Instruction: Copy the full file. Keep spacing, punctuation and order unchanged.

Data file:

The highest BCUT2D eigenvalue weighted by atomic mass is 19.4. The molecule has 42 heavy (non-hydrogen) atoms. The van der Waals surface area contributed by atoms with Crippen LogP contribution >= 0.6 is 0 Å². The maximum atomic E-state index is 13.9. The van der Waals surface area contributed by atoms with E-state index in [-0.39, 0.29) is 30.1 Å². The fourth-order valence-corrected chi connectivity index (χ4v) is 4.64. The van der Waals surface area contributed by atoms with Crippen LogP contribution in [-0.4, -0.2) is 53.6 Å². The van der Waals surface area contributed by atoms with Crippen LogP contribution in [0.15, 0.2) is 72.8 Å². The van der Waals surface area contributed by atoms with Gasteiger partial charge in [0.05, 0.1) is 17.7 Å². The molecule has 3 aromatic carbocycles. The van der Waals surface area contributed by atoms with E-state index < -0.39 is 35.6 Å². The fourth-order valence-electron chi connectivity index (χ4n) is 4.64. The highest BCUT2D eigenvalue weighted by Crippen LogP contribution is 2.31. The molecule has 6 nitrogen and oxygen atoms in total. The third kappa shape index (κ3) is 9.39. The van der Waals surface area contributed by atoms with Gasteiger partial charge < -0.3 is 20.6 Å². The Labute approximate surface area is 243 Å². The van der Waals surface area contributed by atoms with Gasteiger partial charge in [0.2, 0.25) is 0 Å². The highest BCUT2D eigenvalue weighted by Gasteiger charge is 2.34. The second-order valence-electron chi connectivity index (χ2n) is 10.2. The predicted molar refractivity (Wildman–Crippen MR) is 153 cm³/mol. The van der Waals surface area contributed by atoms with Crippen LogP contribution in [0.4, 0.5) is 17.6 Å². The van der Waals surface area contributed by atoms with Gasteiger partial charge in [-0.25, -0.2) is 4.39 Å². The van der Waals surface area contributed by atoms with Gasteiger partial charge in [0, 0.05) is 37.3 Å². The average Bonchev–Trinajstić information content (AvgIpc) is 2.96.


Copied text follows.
The highest BCUT2D eigenvalue weighted by atomic mass is 19.4. The molecule has 42 heavy (non-hydrogen) atoms. The van der Waals surface area contributed by atoms with Crippen LogP contribution >= 0.6 is 0 Å². The maximum atomic E-state index is 13.9. The van der Waals surface area contributed by atoms with E-state index in [-0.39, 0.29) is 30.1 Å². The fourth-order valence-corrected chi connectivity index (χ4v) is 4.64. The van der Waals surface area contributed by atoms with Crippen LogP contribution in [-0.4, -0.2) is 53.6 Å². The van der Waals surface area contributed by atoms with Crippen LogP contribution in [0.15, 0.2) is 72.8 Å². The van der Waals surface area contributed by atoms with Gasteiger partial charge in [0.05, 0.1) is 17.7 Å². The molecule has 3 aromatic carbocycles. The van der Waals surface area contributed by atoms with E-state index < -0.39 is 35.6 Å². The fourth-order valence-electron chi connectivity index (χ4n) is 4.64. The highest BCUT2D eigenvalue weighted by Crippen LogP contribution is 2.31. The molecule has 6 nitrogen and oxygen atoms in total. The third kappa shape index (κ3) is 9.39. The van der Waals surface area contributed by atoms with Gasteiger partial charge < -0.3 is 20.6 Å². The Labute approximate surface area is 243 Å². The van der Waals surface area contributed by atoms with Gasteiger partial charge in [0.2, 0.25) is 0 Å². The highest BCUT2D eigenvalue weighted by Gasteiger charge is 2.34. The second-order valence-electron chi connectivity index (χ2n) is 10.2. The predicted molar refractivity (Wildman–Crippen MR) is 153 cm³/mol. The van der Waals surface area contributed by atoms with Crippen LogP contribution in [0.4, 0.5) is 17.6 Å². The van der Waals surface area contributed by atoms with Gasteiger partial charge in [-0.25, -0.2) is 4.39 Å². The van der Waals surface area contributed by atoms with Gasteiger partial charge in [0, 0.05) is 37.3 Å². The average Bonchev–Trinajstić information content (AvgIpc) is 2.96.